Rob Halford points out that there are places where he would be stoned to death for being gay

Rob Halford points out that there are places where he would be stoned to death for being gay

Judas Priest frontman Rob Halford was recently interviewed by the Edmonton Journal and spoke about his decision to tell the world that he was gay.

On whether he was concerned about losing fans as a result of coming out, Halford advised: “Oh yeah, absolutely.” Halford continued: “I was surrounded by homophobia, which still exists today. There are places I can’t go back to because I’ll be stoned to death.”

“As far as that whole business, I discovered when I did come out that I was in this trap gay people find themselves living in that you’re living your life for everyone else, but not yourself. During the ’70s and ’80s it was incredibly difficult.”

“I love Priest more than anything, so while always in my mind — I have to be careful how I say this — it’s not important to the music. Though I will say, a straight man can’t do my job [laughs]. That’s the way I view it.”

You can read the rest of the article / interview with Rob Halford at NME’s website.

Wikipedia states the following in part about Halford‘s sexual orientation (with slight edits):

“In 1998, Halford publicly revealed his homosexuality. He broke down in tears saying, “It’s a wonderful moment when you walk out of the closet. Now I’ve done that and I’ve freed myself. It’s a great feeling for me to finally let go and make this statement—especially to The Advocate, because this magazine has brought me so much comfort over the years. Obviously this is just a wonderful day for me.”

Halford describes himself as “the stately homo of heavy metal”, and says that his announcement was “the greatest thing I could have done for myself.” He also explains that he did not announce it sooner due to the fear that he was going to cause harm to himself.

Halford speaks negatively about the discrimination that the LGBT community still faces despite the broad social acceptance of homosexuality and the legality of same-sex marriage in some parts of the world. When asked about his thoughts on if his position as the frontman of Judas Priest has opened the door in positivity for some, he said, “That happened to me. I’ll try and condense this as quickly as I can. I was away from Priest at the time, I was fronting a band called 2wo with John 5, who’s now with Rob Zombie. And I was doing an interview with MTV and talking about music and blah blah blah, and very off the cuff, I said, ‘Speaking as a gay man in metal…’, blah blah blah. Well, the guy dropped his clip, the producer, because it was big news at the time. In reflection, would I have said that while was in Priest? The thing about gay people is that until we come out of the closet, we’re always protecting other people: ‘I can’t do this, because it’s gonna hurt so-and-so. We’re trying to live the lives of other people, and that’s the worst thing you can do. You’ve gotta learn to love yourself and live your own life. Then you can go out in the world and try and figure everything else out.” He recalled that shortly after the interview, he began to fear negative reactions but was quickly inundated with messages of support from his colleagues and fans.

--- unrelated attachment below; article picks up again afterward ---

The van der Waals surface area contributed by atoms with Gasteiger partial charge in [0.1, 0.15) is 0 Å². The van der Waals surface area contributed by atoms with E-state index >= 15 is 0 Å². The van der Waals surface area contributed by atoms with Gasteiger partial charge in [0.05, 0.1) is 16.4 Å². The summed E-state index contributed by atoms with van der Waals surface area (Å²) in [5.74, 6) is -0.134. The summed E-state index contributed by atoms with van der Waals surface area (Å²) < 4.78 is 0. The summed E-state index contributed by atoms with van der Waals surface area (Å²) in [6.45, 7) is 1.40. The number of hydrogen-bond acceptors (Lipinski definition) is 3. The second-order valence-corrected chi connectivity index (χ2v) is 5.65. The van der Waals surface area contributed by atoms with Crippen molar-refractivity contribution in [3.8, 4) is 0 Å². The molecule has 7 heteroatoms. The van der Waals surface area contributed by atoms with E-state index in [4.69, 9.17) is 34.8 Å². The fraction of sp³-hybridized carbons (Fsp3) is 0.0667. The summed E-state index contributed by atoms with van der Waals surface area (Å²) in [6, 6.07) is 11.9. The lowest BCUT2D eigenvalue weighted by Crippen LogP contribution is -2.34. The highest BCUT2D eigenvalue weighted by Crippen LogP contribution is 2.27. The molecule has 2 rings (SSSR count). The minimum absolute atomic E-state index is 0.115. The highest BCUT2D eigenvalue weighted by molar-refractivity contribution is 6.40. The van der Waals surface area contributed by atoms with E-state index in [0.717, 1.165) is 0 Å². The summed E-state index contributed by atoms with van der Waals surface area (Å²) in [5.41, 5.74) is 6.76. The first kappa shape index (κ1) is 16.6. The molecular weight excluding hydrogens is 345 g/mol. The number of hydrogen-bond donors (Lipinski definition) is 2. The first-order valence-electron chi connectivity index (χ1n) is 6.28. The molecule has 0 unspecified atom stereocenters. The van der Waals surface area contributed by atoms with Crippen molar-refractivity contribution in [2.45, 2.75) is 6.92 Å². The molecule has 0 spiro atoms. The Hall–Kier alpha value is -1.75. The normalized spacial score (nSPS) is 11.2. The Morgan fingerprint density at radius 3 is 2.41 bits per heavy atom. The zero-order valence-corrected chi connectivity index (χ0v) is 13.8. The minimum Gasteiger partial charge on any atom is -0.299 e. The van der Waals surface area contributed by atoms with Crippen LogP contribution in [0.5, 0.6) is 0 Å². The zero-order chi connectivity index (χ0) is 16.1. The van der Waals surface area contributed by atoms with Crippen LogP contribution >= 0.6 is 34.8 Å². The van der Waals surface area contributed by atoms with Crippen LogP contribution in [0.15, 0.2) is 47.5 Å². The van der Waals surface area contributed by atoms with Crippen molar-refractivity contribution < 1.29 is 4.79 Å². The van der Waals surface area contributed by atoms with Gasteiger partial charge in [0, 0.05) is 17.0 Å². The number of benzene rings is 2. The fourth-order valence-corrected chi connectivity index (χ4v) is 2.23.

Halford says that society has not changed as much as he hoped since his announcement, “You’d think there would have been some kind of change and people would have moved on after such a long time. Now that I’m moving through my OAP heavy metal years (laughs), I thought a lot of it would be gone by now. And it’s a shame. We don’t really get to spend a lot of time on this planet together, so there’s no point in wasting it being divided.”

Halford knew of his sexuality in his youth, and that the current American administration “doesn’t look particularly healthy right now. On the other side of it, (much has changed) so we can reach this level of equality. There is still a hell of a lot more to be done and it’s taking forever. Sometimes it’s like one step forward, two steps back. But these types of challenges only make us stronger, you know?” He then goes to say that walking out on stage as a gay man in a heavy metal band “is a victory. There’s something to be said about standing there and not saying a word. On the flip side of that, I make a hell of a lot of noise on that stage.””